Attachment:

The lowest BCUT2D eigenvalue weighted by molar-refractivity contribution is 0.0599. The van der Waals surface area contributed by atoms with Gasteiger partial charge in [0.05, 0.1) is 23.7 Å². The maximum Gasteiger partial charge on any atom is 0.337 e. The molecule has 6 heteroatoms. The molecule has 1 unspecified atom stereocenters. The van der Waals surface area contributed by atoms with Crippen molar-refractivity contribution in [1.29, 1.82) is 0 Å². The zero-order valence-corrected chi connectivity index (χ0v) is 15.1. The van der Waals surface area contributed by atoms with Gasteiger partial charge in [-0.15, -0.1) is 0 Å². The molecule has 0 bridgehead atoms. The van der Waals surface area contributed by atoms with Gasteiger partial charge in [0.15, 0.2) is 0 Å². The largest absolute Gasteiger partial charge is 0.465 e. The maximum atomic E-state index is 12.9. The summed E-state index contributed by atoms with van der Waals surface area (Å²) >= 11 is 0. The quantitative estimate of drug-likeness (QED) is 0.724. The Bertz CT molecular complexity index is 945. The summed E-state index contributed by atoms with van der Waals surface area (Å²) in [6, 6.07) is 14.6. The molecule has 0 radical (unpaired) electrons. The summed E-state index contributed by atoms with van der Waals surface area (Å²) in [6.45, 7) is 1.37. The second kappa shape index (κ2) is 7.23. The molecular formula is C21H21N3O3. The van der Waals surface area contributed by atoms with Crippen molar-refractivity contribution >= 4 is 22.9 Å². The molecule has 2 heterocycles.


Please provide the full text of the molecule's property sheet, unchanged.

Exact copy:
The lowest BCUT2D eigenvalue weighted by molar-refractivity contribution is 0.0599. The van der Waals surface area contributed by atoms with Gasteiger partial charge in [0.05, 0.1) is 23.7 Å². The maximum Gasteiger partial charge on any atom is 0.337 e. The molecule has 6 heteroatoms. The molecule has 1 unspecified atom stereocenters. The van der Waals surface area contributed by atoms with Crippen molar-refractivity contribution in [1.29, 1.82) is 0 Å². The zero-order valence-corrected chi connectivity index (χ0v) is 15.1. The van der Waals surface area contributed by atoms with Gasteiger partial charge in [-0.15, -0.1) is 0 Å². The molecule has 0 bridgehead atoms. The van der Waals surface area contributed by atoms with Gasteiger partial charge in [0.15, 0.2) is 0 Å². The largest absolute Gasteiger partial charge is 0.465 e. The maximum atomic E-state index is 12.9. The summed E-state index contributed by atoms with van der Waals surface area (Å²) >= 11 is 0. The quantitative estimate of drug-likeness (QED) is 0.724. The Bertz CT molecular complexity index is 945. The summed E-state index contributed by atoms with van der Waals surface area (Å²) in [6, 6.07) is 14.6. The molecule has 0 radical (unpaired) electrons. The summed E-state index contributed by atoms with van der Waals surface area (Å²) in [6.45, 7) is 1.37. The second kappa shape index (κ2) is 7.23. The molecular formula is C21H21N3O3. The van der Waals surface area contributed by atoms with Crippen molar-refractivity contribution >= 4 is 22.9 Å². The molecule has 2 heterocycles.